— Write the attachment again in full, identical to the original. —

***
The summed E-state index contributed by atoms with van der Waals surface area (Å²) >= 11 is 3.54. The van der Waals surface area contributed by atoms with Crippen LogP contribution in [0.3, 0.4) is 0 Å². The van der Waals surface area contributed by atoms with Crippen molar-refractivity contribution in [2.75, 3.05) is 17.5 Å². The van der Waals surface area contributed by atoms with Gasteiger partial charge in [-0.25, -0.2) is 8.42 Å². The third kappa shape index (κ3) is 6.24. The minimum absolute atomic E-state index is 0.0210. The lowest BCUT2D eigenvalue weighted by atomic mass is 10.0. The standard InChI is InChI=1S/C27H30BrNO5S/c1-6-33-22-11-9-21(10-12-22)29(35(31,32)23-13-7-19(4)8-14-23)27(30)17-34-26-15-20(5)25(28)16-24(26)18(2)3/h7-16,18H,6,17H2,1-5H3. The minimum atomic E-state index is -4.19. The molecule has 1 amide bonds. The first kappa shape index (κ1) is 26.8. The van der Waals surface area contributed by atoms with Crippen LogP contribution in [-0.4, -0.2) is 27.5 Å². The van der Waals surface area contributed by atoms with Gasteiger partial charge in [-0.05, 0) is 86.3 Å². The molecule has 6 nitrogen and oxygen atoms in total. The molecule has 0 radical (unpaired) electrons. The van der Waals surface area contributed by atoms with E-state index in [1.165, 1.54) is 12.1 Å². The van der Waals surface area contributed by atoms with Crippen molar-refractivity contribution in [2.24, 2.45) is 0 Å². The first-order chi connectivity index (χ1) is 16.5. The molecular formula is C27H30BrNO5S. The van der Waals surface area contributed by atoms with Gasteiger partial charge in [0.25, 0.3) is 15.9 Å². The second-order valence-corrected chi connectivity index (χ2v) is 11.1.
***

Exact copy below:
The summed E-state index contributed by atoms with van der Waals surface area (Å²) >= 11 is 3.54. The van der Waals surface area contributed by atoms with Crippen LogP contribution in [0.3, 0.4) is 0 Å². The van der Waals surface area contributed by atoms with Crippen molar-refractivity contribution in [2.75, 3.05) is 17.5 Å². The van der Waals surface area contributed by atoms with Gasteiger partial charge in [-0.25, -0.2) is 8.42 Å². The third kappa shape index (κ3) is 6.24. The minimum absolute atomic E-state index is 0.0210. The lowest BCUT2D eigenvalue weighted by atomic mass is 10.0. The standard InChI is InChI=1S/C27H30BrNO5S/c1-6-33-22-11-9-21(10-12-22)29(35(31,32)23-13-7-19(4)8-14-23)27(30)17-34-26-15-20(5)25(28)16-24(26)18(2)3/h7-16,18H,6,17H2,1-5H3. The minimum atomic E-state index is -4.19. The molecule has 1 amide bonds. The first kappa shape index (κ1) is 26.8. The van der Waals surface area contributed by atoms with Crippen LogP contribution in [-0.4, -0.2) is 27.5 Å². The van der Waals surface area contributed by atoms with Gasteiger partial charge in [-0.05, 0) is 86.3 Å². The molecule has 6 nitrogen and oxygen atoms in total. The molecule has 0 radical (unpaired) electrons. The van der Waals surface area contributed by atoms with E-state index in [1.165, 1.54) is 12.1 Å². The van der Waals surface area contributed by atoms with Crippen molar-refractivity contribution in [2.24, 2.45) is 0 Å². The first-order chi connectivity index (χ1) is 16.5. The molecular formula is C27H30BrNO5S. The van der Waals surface area contributed by atoms with Gasteiger partial charge in [0.25, 0.3) is 15.9 Å². The second-order valence-corrected chi connectivity index (χ2v) is 11.1.